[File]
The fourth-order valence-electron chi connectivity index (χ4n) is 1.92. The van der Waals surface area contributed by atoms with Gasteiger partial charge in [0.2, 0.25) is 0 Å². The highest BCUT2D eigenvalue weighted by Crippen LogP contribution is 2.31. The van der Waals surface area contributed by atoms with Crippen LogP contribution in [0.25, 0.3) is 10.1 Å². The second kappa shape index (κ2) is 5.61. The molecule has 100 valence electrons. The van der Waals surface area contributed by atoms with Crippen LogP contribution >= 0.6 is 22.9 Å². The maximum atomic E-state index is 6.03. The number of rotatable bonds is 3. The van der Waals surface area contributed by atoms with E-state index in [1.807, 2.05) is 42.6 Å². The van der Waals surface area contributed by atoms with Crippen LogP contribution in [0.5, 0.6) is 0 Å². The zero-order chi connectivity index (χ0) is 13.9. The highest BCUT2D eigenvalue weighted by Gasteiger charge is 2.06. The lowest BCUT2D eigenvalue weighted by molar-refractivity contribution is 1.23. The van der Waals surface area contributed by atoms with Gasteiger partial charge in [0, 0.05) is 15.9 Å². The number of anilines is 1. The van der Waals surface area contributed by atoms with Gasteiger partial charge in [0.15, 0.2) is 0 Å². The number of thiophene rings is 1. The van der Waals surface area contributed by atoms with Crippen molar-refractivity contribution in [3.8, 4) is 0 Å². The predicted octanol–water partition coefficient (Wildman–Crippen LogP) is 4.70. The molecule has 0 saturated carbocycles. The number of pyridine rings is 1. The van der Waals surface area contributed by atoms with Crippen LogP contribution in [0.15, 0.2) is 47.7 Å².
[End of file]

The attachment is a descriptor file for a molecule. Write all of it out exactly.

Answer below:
The fourth-order valence-electron chi connectivity index (χ4n) is 1.92. The van der Waals surface area contributed by atoms with Gasteiger partial charge in [0.2, 0.25) is 0 Å². The highest BCUT2D eigenvalue weighted by Crippen LogP contribution is 2.31. The van der Waals surface area contributed by atoms with Crippen LogP contribution in [0.25, 0.3) is 10.1 Å². The second kappa shape index (κ2) is 5.61. The molecule has 100 valence electrons. The van der Waals surface area contributed by atoms with Crippen LogP contribution >= 0.6 is 22.9 Å². The maximum atomic E-state index is 6.03. The number of rotatable bonds is 3. The van der Waals surface area contributed by atoms with E-state index in [1.807, 2.05) is 42.6 Å². The van der Waals surface area contributed by atoms with Crippen LogP contribution in [0.5, 0.6) is 0 Å². The zero-order chi connectivity index (χ0) is 13.9. The highest BCUT2D eigenvalue weighted by Gasteiger charge is 2.06. The lowest BCUT2D eigenvalue weighted by molar-refractivity contribution is 1.23. The van der Waals surface area contributed by atoms with Gasteiger partial charge in [0, 0.05) is 15.9 Å². The number of anilines is 1. The van der Waals surface area contributed by atoms with Gasteiger partial charge in [0.15, 0.2) is 0 Å². The number of thiophene rings is 1. The van der Waals surface area contributed by atoms with Crippen molar-refractivity contribution in [3.8, 4) is 0 Å². The predicted octanol–water partition coefficient (Wildman–Crippen LogP) is 4.70. The molecule has 0 saturated carbocycles. The number of pyridine rings is 1. The van der Waals surface area contributed by atoms with Crippen LogP contribution in [0.15, 0.2) is 47.7 Å².